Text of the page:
Lastly, comes the very handsome Lee Jun-Ho (Kang Tae-Oh) from the litigation team who is another phenomenal example of why romantic male characters should be written by women. Lee Jun-Ho shatters stereotypes set by society about how autistic people are difficult to love and live with and sets a whole other benchmark when it comes to romance. His relationship with Woo Young-Woo is the purest thing ever. He normalizes all her habits that others find weird be it only eating Kimbap for every meal ever, talking about whales all day any day, waiting for her to count till 5 before entering a room, helping her out with revolving doors, or hugging her as tightly as he can when she’s having an anxiety attack. He loves her the way I've always imagined my ideal partner to love me. In a world full of red flags, these two are the biggest green flags you’ll ever see. Another healthy relationship that Young-Woo is blessed with is the one with her best friend, Dong Geu-Rami (Joo Hyun-Young). The two are super fun to watch and of course the way they greet each other has made its way to millions of hearts around the world and Reels around Instagram. 

But what’s a story without some drama? Young-Woo has a complicated relationship with her mother who abandoned her right after giving birth. Tae Su-Mi (Jin-Kyung) is the CEO of a rival law firm, Taesan, and also a potential candidate for the Ministry of Justice. Apart from being excellent lawyers, the unconventional mother-daughter duo has their good and bad moments and there are many who want to pry on the fact Young-Woo is her daughter out of wedlock. 

After Do You Like Brahms and The King's Affection, this has to be Park Eun-Bin’s career-best performance. Young-Woo’s obsession with mammals, especially whales, and how she imparts her vast knowledge about them with a sparkle in her eyes is so effortlessly done by Eun-Bin. My favorite part has to be when at the end of every episode, Young-Woo’s hair starts flying in slow motion while she imagines a whale and has a path-breaking realization about how to solve her case. Woo Young-Woo's character is so beautifully written by Moon Ji-Won that it sometimes feels difficult to digest that she’s just fictional. Kang Ki-Young is another gem of this show. He proved he's capable of playing more than just a comical character like he has in the past in What's Wrong with Secretary Kim. The hardships that his character goes through in this show make it a much more intense role than I expected it to be.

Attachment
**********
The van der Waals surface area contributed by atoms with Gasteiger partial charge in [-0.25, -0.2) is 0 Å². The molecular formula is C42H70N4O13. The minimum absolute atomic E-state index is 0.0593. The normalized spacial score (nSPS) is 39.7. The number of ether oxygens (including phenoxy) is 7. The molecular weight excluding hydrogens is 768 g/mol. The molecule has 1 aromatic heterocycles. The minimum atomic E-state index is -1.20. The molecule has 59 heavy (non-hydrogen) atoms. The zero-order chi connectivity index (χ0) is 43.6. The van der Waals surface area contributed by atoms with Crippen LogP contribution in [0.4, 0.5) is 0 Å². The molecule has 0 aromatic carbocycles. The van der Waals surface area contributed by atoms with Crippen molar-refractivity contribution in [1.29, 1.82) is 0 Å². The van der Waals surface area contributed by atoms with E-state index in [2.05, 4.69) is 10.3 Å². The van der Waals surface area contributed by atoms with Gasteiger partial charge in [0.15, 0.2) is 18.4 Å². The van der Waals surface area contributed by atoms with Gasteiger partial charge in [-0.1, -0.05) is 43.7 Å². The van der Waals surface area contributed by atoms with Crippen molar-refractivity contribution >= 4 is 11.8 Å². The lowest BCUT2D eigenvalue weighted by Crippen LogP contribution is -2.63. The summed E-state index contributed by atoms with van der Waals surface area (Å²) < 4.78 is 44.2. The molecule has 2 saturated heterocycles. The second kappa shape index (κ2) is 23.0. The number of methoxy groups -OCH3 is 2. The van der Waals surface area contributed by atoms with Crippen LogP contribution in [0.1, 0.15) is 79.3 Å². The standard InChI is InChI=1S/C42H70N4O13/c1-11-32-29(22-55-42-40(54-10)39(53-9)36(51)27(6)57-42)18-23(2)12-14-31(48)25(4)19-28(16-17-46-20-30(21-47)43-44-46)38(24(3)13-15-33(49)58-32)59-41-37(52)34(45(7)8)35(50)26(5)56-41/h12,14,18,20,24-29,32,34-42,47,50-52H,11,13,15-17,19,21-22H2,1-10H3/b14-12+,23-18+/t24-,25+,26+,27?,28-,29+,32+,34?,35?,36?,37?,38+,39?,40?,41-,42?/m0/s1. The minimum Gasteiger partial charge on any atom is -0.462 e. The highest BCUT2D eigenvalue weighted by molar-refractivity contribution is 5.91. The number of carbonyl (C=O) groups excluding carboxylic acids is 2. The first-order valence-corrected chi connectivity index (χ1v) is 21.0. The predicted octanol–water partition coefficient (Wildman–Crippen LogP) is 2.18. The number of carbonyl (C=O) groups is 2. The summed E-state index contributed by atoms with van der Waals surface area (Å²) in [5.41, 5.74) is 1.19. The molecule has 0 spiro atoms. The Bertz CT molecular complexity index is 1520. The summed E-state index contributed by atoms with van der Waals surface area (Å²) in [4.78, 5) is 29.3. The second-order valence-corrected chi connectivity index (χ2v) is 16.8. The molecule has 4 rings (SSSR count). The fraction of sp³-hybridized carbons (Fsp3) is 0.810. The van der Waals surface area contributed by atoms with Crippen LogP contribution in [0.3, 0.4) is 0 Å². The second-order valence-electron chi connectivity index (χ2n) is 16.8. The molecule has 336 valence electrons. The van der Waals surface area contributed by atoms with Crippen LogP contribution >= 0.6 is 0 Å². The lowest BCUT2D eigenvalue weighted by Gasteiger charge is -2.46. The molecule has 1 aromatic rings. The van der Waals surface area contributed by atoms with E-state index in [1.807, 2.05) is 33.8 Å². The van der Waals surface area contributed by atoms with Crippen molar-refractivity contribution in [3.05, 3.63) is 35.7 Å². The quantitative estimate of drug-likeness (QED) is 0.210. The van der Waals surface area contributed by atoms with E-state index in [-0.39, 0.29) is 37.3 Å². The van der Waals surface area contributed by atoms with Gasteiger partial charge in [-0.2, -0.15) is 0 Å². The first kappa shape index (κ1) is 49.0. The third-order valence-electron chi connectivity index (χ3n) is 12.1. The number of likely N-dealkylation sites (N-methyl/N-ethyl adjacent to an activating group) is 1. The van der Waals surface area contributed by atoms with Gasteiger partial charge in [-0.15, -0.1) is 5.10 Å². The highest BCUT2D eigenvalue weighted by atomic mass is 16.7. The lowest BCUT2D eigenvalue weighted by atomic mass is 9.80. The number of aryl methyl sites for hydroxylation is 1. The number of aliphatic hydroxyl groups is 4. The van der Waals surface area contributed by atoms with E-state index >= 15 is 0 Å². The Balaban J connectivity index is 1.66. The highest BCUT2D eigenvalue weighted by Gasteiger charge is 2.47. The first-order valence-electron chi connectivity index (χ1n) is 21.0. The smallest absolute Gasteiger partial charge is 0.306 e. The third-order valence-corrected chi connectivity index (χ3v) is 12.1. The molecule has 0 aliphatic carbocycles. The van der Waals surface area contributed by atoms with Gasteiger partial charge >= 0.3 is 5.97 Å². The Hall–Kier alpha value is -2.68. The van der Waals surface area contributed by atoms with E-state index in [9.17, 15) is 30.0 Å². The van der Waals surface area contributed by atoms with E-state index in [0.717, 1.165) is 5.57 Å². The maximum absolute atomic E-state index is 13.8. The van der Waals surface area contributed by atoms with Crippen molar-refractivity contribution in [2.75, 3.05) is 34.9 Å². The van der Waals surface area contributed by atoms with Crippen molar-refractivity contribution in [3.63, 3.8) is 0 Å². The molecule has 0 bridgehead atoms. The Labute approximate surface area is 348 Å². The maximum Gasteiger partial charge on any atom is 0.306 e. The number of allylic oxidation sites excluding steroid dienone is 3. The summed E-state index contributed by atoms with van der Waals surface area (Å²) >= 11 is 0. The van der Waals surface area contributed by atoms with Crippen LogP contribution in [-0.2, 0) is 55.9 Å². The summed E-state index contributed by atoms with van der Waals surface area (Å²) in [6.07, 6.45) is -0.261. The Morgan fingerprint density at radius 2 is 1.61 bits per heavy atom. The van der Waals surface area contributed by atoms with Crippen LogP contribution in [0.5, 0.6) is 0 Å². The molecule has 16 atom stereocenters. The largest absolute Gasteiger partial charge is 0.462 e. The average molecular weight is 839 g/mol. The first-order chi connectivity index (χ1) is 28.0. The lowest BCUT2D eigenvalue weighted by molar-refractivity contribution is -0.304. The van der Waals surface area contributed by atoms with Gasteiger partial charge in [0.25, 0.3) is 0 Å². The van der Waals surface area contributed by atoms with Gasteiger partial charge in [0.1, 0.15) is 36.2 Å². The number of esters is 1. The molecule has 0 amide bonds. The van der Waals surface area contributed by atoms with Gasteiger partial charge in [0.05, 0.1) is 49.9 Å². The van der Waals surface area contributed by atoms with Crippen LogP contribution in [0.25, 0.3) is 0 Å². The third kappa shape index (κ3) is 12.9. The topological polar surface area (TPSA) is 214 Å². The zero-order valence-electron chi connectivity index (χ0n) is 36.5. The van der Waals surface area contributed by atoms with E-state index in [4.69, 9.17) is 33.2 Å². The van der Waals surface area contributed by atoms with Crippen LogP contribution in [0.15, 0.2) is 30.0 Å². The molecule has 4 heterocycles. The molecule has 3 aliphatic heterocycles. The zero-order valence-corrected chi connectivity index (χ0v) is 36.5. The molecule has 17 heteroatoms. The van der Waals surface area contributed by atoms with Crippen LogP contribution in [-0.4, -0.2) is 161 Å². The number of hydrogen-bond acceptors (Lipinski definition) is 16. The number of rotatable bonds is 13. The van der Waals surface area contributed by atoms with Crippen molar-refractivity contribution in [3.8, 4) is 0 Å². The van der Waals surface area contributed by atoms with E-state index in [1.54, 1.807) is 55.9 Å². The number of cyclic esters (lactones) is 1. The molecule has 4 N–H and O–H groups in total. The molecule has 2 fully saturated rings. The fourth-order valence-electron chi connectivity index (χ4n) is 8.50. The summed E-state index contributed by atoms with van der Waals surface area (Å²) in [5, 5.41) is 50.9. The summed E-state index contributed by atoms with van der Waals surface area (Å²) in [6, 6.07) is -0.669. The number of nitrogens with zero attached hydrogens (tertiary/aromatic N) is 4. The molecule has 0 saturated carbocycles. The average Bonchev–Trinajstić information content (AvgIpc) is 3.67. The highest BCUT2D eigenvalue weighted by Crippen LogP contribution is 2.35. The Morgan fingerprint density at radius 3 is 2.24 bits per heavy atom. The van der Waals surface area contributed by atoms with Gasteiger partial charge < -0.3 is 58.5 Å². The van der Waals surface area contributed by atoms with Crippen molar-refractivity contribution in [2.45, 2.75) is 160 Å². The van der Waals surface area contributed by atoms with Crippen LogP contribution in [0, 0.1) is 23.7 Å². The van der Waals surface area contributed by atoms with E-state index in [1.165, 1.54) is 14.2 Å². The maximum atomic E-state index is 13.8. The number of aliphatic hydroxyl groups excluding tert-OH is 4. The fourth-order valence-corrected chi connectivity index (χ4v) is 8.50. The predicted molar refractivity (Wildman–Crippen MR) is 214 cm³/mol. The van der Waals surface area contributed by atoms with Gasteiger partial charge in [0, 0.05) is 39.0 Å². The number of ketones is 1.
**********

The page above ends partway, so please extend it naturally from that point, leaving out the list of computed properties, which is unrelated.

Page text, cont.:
Even though some of the legal jargon used in the show can get a bit difficult to understand, as the show progresses, you just get the hang of it. I love the aesthetic illustrations that pop up at the end credits of every episode which reflect a metaphor for Young-Woo’s personal journey and the whale animations added to the show look extremely comforting to watch. It was a real eye-opener for me when the camera shows the world from Young-Woo's point of view. To know how cloudy and dizzy the world looked to her justifies why she barely makes eye contact and has to be cautious of her surroundings all the time.

Receiving love from some of the biggest K-Pop idols to trending on Netflix for weeks, the show has fans from all over and maybe it's because Woo Young-Woo, who lacks social skills still communicates better than most of us do with each other every single day.

For more entertainment content, follow us @socialketchupbinge

Choi Su-Yeon woo young woo Do you like Brahms Dong Geu-Rami and Woo Young-Woo Extraordinary Attorney Woo Extraordinary Attorney Woo review extraordinary attorney woo season 2 Extraordinary attorney woo writer Ha Yoong-Kyung Jeon Bae-Soo woo young woo Jin- Kyung extraordinary attorney woo Joo Hyun-Young extraordinary attorney woo Joo Jung-Hyuk extraordinary attorney woo Jung Myung woo young woo Kang ki-young woo young woo Kang Tae-Oh extraordinary attorney woo Kwon Min-Woo extraordinary attorney woo Lee Jun-Ho and Woo Young-Woo Moon Ji-Won Moon sang-tae its okay to not be okay Park Eun-Bin woo young-woo Tae Su-Mi extraordinary attorney woo The King's Affection What's wrong with Secretary Kim Woo Young-Woo Yeong-Hee our blues Yoo-In Shik